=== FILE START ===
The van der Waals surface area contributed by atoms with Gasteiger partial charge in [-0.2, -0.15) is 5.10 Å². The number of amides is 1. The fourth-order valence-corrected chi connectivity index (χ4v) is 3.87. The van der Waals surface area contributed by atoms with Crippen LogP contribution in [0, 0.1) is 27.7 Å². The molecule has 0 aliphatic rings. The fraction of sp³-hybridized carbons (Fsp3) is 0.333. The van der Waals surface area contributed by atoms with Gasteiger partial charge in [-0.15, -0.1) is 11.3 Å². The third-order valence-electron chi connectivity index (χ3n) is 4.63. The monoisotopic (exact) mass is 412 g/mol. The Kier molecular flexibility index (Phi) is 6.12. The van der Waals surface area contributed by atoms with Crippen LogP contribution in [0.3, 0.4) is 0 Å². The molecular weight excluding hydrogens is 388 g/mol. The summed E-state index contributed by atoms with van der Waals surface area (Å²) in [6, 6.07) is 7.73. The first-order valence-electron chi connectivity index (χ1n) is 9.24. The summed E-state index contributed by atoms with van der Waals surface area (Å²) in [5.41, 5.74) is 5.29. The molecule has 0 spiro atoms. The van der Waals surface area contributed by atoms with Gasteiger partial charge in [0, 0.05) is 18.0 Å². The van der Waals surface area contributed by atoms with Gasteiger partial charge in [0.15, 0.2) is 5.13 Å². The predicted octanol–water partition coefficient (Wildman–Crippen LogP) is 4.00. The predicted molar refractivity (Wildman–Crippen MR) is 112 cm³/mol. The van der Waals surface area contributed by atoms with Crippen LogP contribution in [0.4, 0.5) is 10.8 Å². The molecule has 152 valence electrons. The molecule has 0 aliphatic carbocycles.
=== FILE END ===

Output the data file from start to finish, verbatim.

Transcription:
The van der Waals surface area contributed by atoms with Gasteiger partial charge in [-0.2, -0.15) is 5.10 Å². The number of amides is 1. The fourth-order valence-corrected chi connectivity index (χ4v) is 3.87. The van der Waals surface area contributed by atoms with Crippen LogP contribution in [0, 0.1) is 27.7 Å². The molecule has 0 aliphatic rings. The fraction of sp³-hybridized carbons (Fsp3) is 0.333. The van der Waals surface area contributed by atoms with Gasteiger partial charge in [-0.15, -0.1) is 11.3 Å². The third-order valence-electron chi connectivity index (χ3n) is 4.63. The monoisotopic (exact) mass is 412 g/mol. The Kier molecular flexibility index (Phi) is 6.12. The van der Waals surface area contributed by atoms with Crippen LogP contribution in [0.3, 0.4) is 0 Å². The molecular weight excluding hydrogens is 388 g/mol. The summed E-state index contributed by atoms with van der Waals surface area (Å²) in [6, 6.07) is 7.73. The first-order valence-electron chi connectivity index (χ1n) is 9.24. The summed E-state index contributed by atoms with van der Waals surface area (Å²) in [5.41, 5.74) is 5.29. The molecule has 0 spiro atoms. The van der Waals surface area contributed by atoms with Gasteiger partial charge in [0, 0.05) is 18.0 Å². The van der Waals surface area contributed by atoms with Gasteiger partial charge in [0.15, 0.2) is 5.13 Å². The predicted octanol–water partition coefficient (Wildman–Crippen LogP) is 4.00. The predicted molar refractivity (Wildman–Crippen MR) is 112 cm³/mol. The van der Waals surface area contributed by atoms with Crippen LogP contribution in [0.4, 0.5) is 10.8 Å². The molecule has 152 valence electrons. The molecule has 0 aliphatic carbocycles.